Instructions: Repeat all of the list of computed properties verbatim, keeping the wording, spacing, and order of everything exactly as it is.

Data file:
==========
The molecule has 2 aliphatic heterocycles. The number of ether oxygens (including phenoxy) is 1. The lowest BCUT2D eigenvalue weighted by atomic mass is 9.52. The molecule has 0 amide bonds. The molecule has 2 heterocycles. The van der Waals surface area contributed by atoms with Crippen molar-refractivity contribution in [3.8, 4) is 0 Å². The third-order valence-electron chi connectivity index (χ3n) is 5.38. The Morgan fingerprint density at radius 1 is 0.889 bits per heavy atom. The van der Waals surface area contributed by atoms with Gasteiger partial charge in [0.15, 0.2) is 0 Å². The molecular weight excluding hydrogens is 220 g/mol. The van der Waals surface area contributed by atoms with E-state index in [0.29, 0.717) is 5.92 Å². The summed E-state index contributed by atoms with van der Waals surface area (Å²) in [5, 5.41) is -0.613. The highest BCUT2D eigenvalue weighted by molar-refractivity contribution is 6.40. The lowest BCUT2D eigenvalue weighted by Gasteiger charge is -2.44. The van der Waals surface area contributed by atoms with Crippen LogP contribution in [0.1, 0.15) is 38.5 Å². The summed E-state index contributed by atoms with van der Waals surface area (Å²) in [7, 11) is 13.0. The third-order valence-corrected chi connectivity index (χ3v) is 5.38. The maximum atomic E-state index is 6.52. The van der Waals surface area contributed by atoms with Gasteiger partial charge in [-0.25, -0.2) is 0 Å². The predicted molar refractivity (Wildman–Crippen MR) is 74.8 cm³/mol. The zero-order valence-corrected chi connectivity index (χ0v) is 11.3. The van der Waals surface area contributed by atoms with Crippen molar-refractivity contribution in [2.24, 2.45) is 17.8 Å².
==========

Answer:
The molecule has 2 aliphatic heterocycles. The number of ether oxygens (including phenoxy) is 1. The lowest BCUT2D eigenvalue weighted by atomic mass is 9.52. The molecule has 0 amide bonds. The molecule has 2 heterocycles. The van der Waals surface area contributed by atoms with Crippen molar-refractivity contribution in [3.8, 4) is 0 Å². The third-order valence-electron chi connectivity index (χ3n) is 5.38. The Morgan fingerprint density at radius 1 is 0.889 bits per heavy atom. The van der Waals surface area contributed by atoms with Gasteiger partial charge in [0.15, 0.2) is 0 Å². The molecular weight excluding hydrogens is 220 g/mol. The van der Waals surface area contributed by atoms with E-state index in [0.29, 0.717) is 5.92 Å². The summed E-state index contributed by atoms with van der Waals surface area (Å²) in [5, 5.41) is -0.613. The highest BCUT2D eigenvalue weighted by molar-refractivity contribution is 6.40. The lowest BCUT2D eigenvalue weighted by Gasteiger charge is -2.44. The van der Waals surface area contributed by atoms with Crippen LogP contribution in [0.1, 0.15) is 38.5 Å². The summed E-state index contributed by atoms with van der Waals surface area (Å²) in [7, 11) is 13.0. The third-order valence-corrected chi connectivity index (χ3v) is 5.38. The maximum atomic E-state index is 6.52. The van der Waals surface area contributed by atoms with Gasteiger partial charge in [-0.25, -0.2) is 0 Å². The predicted molar refractivity (Wildman–Crippen MR) is 74.8 cm³/mol. The zero-order valence-corrected chi connectivity index (χ0v) is 11.3. The van der Waals surface area contributed by atoms with Crippen molar-refractivity contribution in [2.24, 2.45) is 17.8 Å².